An anti-competitive tactic used by brand-name drugmakers called product hopping costs the U.S. healthcare system at least $4.7 billion annually, according to a study from Matrix Global Advisors.
The study — released Sept. 1 from the Washington, D.C.-based economic policy consulting firm and commissioned by the Coalition for Affordable Prescription Drugs — studied the effects of product hopping on the U.S. healthcare system.
Product hopping occurs when a brand-name drugmaker moves patients to a reformulated version of a drug when an existing drug’s patent is set to expire.
Just five instances of product hopping cost the U.S. healthcare system $4.7 billion annually, the study found. It looked at instances of product hopping for the brand-name drugs Prilosec, TriCor, Suboxone, Doryx and Namenda.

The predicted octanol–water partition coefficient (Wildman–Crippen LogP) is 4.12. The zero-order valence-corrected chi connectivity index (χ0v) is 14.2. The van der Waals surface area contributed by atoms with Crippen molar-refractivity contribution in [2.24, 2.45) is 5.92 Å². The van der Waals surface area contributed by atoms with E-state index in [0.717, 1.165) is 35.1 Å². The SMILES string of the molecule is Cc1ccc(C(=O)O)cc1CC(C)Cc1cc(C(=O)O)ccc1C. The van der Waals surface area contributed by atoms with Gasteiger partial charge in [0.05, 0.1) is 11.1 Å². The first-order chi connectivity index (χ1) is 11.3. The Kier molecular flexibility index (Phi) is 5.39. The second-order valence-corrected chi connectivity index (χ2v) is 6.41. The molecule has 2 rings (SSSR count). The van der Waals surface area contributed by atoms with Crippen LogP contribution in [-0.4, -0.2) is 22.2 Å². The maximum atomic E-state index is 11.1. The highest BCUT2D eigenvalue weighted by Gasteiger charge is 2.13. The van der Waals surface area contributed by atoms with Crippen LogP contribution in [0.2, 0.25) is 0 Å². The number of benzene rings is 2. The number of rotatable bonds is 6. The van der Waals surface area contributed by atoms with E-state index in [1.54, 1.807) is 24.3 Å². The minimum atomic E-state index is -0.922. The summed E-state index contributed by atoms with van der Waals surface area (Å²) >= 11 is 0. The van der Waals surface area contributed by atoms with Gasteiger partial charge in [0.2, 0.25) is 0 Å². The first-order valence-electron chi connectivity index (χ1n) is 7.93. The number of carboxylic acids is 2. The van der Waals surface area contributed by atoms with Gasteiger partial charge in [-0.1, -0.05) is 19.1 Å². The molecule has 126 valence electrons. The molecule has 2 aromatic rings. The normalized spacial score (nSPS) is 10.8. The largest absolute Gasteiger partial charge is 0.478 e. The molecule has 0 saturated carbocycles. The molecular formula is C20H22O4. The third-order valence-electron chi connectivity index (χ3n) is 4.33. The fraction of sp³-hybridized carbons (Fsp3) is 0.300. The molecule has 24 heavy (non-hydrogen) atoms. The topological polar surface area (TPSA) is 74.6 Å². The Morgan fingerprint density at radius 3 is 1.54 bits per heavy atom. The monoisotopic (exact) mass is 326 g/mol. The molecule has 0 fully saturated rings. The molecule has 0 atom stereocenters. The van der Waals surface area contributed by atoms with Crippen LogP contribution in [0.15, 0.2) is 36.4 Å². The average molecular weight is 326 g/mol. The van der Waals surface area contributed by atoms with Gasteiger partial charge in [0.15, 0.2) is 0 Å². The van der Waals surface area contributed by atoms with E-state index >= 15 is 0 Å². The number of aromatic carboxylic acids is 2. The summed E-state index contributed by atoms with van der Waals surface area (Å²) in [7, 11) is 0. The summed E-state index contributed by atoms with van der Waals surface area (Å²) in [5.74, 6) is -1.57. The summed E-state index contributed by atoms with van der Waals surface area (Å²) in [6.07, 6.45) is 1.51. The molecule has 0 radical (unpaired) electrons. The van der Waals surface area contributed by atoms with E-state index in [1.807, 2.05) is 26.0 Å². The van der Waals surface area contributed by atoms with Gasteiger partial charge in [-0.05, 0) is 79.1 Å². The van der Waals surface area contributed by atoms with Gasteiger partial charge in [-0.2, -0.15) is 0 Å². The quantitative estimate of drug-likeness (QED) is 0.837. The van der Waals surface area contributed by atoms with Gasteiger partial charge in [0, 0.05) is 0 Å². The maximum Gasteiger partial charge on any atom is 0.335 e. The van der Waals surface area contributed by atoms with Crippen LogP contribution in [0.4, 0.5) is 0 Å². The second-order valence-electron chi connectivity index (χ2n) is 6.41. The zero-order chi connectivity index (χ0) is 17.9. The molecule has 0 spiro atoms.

Brand-name drugmakers use product hopping to preserve monopolies and prevent generic competition, the study said. Generic drug savings can’t be realized if patients have been moved to a drug that is protected by patents before generic competitors can enter the market.
Find the full study here.
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